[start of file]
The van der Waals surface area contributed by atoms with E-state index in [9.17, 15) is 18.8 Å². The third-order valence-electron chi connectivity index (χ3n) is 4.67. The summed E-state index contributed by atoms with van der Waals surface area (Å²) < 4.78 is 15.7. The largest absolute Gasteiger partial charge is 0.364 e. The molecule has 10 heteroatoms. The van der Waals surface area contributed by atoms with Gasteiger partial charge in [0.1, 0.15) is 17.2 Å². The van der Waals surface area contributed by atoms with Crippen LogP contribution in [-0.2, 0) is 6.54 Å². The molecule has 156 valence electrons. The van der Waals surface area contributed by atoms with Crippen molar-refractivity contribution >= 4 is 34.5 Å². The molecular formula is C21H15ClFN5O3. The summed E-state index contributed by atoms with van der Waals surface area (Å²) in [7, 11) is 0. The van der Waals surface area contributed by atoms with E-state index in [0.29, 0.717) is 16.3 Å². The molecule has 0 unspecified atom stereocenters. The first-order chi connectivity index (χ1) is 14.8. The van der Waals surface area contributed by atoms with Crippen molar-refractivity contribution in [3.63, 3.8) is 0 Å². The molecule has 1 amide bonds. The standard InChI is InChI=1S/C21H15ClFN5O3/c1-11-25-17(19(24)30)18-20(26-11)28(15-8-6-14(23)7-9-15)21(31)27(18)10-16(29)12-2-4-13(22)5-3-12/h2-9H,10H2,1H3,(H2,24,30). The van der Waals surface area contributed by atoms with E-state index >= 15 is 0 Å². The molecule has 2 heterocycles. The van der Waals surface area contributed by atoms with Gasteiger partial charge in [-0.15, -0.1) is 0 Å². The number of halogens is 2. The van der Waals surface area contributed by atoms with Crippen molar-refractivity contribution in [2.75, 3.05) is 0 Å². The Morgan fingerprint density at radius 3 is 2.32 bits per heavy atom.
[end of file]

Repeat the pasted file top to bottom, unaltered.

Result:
The van der Waals surface area contributed by atoms with E-state index in [9.17, 15) is 18.8 Å². The third-order valence-electron chi connectivity index (χ3n) is 4.67. The summed E-state index contributed by atoms with van der Waals surface area (Å²) < 4.78 is 15.7. The largest absolute Gasteiger partial charge is 0.364 e. The molecule has 10 heteroatoms. The van der Waals surface area contributed by atoms with Gasteiger partial charge in [0.1, 0.15) is 17.2 Å². The van der Waals surface area contributed by atoms with Crippen LogP contribution in [-0.2, 0) is 6.54 Å². The molecule has 156 valence electrons. The van der Waals surface area contributed by atoms with Crippen molar-refractivity contribution >= 4 is 34.5 Å². The molecular formula is C21H15ClFN5O3. The summed E-state index contributed by atoms with van der Waals surface area (Å²) in [7, 11) is 0. The van der Waals surface area contributed by atoms with E-state index in [0.29, 0.717) is 16.3 Å². The molecule has 0 unspecified atom stereocenters. The first-order chi connectivity index (χ1) is 14.8. The van der Waals surface area contributed by atoms with Crippen molar-refractivity contribution in [3.63, 3.8) is 0 Å². The molecule has 1 amide bonds. The standard InChI is InChI=1S/C21H15ClFN5O3/c1-11-25-17(19(24)30)18-20(26-11)28(15-8-6-14(23)7-9-15)21(31)27(18)10-16(29)12-2-4-13(22)5-3-12/h2-9H,10H2,1H3,(H2,24,30). The van der Waals surface area contributed by atoms with E-state index >= 15 is 0 Å². The molecule has 2 heterocycles. The van der Waals surface area contributed by atoms with Gasteiger partial charge in [-0.15, -0.1) is 0 Å². The number of halogens is 2. The van der Waals surface area contributed by atoms with Crippen molar-refractivity contribution in [2.75, 3.05) is 0 Å². The Morgan fingerprint density at radius 3 is 2.32 bits per heavy atom.